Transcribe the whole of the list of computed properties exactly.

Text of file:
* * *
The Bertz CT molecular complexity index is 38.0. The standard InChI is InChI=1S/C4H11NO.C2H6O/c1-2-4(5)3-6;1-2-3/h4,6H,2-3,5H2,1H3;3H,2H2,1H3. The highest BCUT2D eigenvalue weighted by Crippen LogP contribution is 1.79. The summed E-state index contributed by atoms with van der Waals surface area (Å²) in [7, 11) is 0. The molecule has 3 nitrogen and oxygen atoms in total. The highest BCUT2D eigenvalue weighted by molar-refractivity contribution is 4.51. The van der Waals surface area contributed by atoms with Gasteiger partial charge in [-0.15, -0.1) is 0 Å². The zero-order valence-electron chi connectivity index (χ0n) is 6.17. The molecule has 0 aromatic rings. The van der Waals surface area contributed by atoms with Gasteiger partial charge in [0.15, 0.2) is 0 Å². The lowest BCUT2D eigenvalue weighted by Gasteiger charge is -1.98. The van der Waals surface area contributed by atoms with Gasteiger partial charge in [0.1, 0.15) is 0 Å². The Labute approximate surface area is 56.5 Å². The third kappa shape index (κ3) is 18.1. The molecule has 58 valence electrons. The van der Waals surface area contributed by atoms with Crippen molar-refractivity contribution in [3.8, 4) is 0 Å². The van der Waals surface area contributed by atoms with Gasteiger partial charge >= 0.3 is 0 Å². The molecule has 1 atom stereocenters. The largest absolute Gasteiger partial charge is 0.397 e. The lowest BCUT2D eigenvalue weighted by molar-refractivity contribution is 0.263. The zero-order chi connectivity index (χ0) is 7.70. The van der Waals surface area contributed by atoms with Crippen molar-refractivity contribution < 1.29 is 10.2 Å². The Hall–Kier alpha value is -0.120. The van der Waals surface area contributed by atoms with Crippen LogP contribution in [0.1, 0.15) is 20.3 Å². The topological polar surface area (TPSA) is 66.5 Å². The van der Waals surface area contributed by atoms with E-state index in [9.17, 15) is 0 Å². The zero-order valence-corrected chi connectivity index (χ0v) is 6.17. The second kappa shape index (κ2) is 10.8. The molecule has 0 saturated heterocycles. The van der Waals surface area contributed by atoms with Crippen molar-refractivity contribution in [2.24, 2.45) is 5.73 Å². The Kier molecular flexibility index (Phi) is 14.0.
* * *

The Bertz CT molecular complexity index is 38.0. The standard InChI is InChI=1S/C4H11NO.C2H6O/c1-2-4(5)3-6;1-2-3/h4,6H,2-3,5H2,1H3;3H,2H2,1H3. The highest BCUT2D eigenvalue weighted by Crippen LogP contribution is 1.79. The summed E-state index contributed by atoms with van der Waals surface area (Å²) in [7, 11) is 0. The molecule has 3 nitrogen and oxygen atoms in total. The highest BCUT2D eigenvalue weighted by molar-refractivity contribution is 4.51. The van der Waals surface area contributed by atoms with Gasteiger partial charge in [-0.15, -0.1) is 0 Å². The zero-order valence-electron chi connectivity index (χ0n) is 6.17. The molecule has 0 aromatic rings. The van der Waals surface area contributed by atoms with Gasteiger partial charge in [0.15, 0.2) is 0 Å². The lowest BCUT2D eigenvalue weighted by Gasteiger charge is -1.98. The van der Waals surface area contributed by atoms with Gasteiger partial charge in [0.1, 0.15) is 0 Å². The Labute approximate surface area is 56.5 Å². The third kappa shape index (κ3) is 18.1. The molecule has 58 valence electrons. The van der Waals surface area contributed by atoms with Crippen molar-refractivity contribution in [3.8, 4) is 0 Å². The van der Waals surface area contributed by atoms with Gasteiger partial charge >= 0.3 is 0 Å². The molecule has 1 atom stereocenters. The largest absolute Gasteiger partial charge is 0.397 e. The lowest BCUT2D eigenvalue weighted by molar-refractivity contribution is 0.263. The zero-order chi connectivity index (χ0) is 7.70. The van der Waals surface area contributed by atoms with Crippen molar-refractivity contribution < 1.29 is 10.2 Å². The Hall–Kier alpha value is -0.120. The van der Waals surface area contributed by atoms with Crippen LogP contribution in [0.1, 0.15) is 20.3 Å². The topological polar surface area (TPSA) is 66.5 Å². The van der Waals surface area contributed by atoms with E-state index in [9.17, 15) is 0 Å². The zero-order valence-corrected chi connectivity index (χ0v) is 6.17. The second kappa shape index (κ2) is 10.8. The molecule has 0 saturated heterocycles. The van der Waals surface area contributed by atoms with Crippen molar-refractivity contribution in [2.24, 2.45) is 5.73 Å². The Kier molecular flexibility index (Phi) is 14.0.